Wekesa M.,Mount Kenya University
Nigerian Journal of Clinical Practice

Unregulated biomedical research has previously caused untold suffering to humankind. History is full of examples of abuse of animal and human subjects for research. Several codes and instruments have been formulated to regulate biomedical research. In Kenya, the Science, Technology and Innovation Act, 2014, together with the Constitution of Kenya, 2010, provide a fairly robust legal framework. Possible challenges include capacity building, overlap of functions of institutions, monitoring and evaluation, scientific/technological advances, intellectual property rights, funding for research, and dispute resolution. It is hoped that the new legislation will adequately address these challenges. © 2015 Nigerian Journal of Clinical Practice | Published by Wolters Kluwer - Medknow. Source

Obanda V.,Kenya Wildlife Service | Ndambiri E.M.,Kenya Wildlife Service | Kingori E.,Kenya Wildlife Service | Gakuya F.,Kenya Wildlife Service | And 3 more authors.
Parasites and Vectors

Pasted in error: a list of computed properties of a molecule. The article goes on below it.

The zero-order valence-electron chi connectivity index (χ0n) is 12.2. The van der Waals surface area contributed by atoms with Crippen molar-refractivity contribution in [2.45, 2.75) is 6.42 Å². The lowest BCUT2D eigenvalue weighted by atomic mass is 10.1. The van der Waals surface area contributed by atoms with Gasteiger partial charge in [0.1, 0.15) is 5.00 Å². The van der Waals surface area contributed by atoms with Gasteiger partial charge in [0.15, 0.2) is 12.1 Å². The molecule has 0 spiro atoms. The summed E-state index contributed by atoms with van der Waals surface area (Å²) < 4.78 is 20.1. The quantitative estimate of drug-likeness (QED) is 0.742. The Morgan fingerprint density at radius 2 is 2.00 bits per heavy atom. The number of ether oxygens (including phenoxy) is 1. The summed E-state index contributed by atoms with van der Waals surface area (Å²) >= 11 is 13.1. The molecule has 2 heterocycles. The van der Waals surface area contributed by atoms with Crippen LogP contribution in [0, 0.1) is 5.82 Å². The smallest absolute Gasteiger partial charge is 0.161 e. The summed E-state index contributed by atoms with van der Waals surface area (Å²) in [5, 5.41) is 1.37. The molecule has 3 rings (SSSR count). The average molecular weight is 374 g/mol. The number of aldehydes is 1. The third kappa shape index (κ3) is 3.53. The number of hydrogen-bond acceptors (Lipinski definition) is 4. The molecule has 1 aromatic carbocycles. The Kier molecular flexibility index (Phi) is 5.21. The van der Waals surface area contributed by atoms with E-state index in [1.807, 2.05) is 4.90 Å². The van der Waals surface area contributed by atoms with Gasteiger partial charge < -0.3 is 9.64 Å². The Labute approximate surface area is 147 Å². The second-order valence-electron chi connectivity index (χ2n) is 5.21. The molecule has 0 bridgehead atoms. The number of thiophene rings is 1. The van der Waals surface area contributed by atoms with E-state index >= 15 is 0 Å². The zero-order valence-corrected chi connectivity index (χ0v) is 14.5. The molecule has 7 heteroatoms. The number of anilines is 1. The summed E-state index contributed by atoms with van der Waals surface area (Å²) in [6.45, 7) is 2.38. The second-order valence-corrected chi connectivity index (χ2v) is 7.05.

Background: For centuries, immature stages of Dipterans have infested humans and animals, resulting in a pathological condition referred to as myiasis. Myiases are globally distributed but they remain neglected diseases in spite of the great medical and veterinary importance. Moreover, there is a paucity of information on the clinical-pathology and/or epidemiology of the infestation, especially in African free ranging wildlife. Findings. In the present study we report for the first time an outbreak of traumatic cutaneous myiasis (caused by Old World screwworm, Chrysomyia bezziana and blowfly, Lucilia sp.) in free-ranging common elands (Taurotragus oryx). The infestation affected both animal sexes and different age classes, and had a negative impact on individual fitness as well as the overall health. Severely affected individuals were euthanized, while others were clinically treated, and apparently recovered. Conclusions: This study indicates that myiasis-causing flies still exist in Kenya and are able to cause severe outbreaks of clinical cutaneous myiasis in wild animals. The status of these parasites in Kenya, which are of zoonotic potential, are either unknown or neglected. © 2013 Obanda et al.; licensee BioMed Central Ltd. Source